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Bigotry In The 19th Century Analysis

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Bigotry is the product of ignorance, and the quintessential features of intolerance are blindness and prejudice. The tolerant course has always been an accommodation of diversity, but each generation forgets the anguish of those who suffered from bigotry. In the United States, tolerance has never been easily achieved. Rather, it has been accompanied by pain and shame. The Puritans hanged Quakers who dared enter Massachusetts; blacks suffered lynchings and the humiliation of crosses burning on their front lawns. In the nineteenth century, there were signs reading “No Irish Need Apply,” and Jews were banned from jobs, universities, swimming pools and property ownership. Catholics were restricted from jobs and the Chinese were excluded by law.…show more content…
It appears that this same characterization can be made about current Americans. When Democracy in America was published, the United States population was thirteen million; if de Tocqueville were to return today, he would find a larger number of patriotic organizations and the same massive changes in people. American history certainly supports the view that the contribution by immigrants to American society and culture has been enormous. Between 1880 and 1940, many immigrants were derided as “undesirables,” and there was a crescendo of arguments to limit their number. Yet many of these people moved to the top of their professions in the worlds of art, entertainment, sports, law, medicine and business. In the American vernacular, they “made it…show more content…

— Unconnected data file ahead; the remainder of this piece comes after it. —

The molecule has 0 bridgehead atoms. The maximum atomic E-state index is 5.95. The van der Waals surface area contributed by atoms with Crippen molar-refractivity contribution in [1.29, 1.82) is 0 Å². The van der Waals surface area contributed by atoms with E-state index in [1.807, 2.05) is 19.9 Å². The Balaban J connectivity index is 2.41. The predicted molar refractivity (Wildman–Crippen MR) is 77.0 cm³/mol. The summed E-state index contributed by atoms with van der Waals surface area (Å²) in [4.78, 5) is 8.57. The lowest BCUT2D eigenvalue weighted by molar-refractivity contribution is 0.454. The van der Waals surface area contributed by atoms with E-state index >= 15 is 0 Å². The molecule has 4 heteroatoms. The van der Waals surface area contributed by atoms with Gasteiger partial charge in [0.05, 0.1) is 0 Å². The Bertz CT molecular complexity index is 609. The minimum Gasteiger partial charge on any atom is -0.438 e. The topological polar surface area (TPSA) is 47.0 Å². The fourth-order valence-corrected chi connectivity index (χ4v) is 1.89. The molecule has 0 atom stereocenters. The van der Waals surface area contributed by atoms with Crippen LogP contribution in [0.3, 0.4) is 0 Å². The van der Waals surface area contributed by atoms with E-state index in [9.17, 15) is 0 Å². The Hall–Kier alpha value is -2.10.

During this program, which endured throughout the Great Depression, thousands of Mexicans, including U.S. citizens of Mexican ancestry, were deported. The Biggest Mass Lynching in U.S. History There is a piece of history not mentioned in history books or in Hollywood movies. It was called “Anti-Italianism.” In the late nineteenth and twentieth centuries, anti-Italian immigrant movements developed in several areas of the United States. Italian immigrants were seen as the enemy in the United States, especially during a time of tensions when it came to employment and economic hard times. Between 1885 and 1915, as many as fifty Italian immigrants were lynched in states such as Louisiana, Mississippi, Florida, Colorado, Kentucky, Illinois, Washington, and New York. The most egregious example occurred in New Orleans in March 1891 when eleven Sicilians were lynched. On the dark, drizzly evening of October 15, 1890, popular New Orleans Police Superintendent David Hennessy was gunned down by assailants unknown. When asked who had shot him, Hennessy, who succumbed after ten hours, purportedly whispered,
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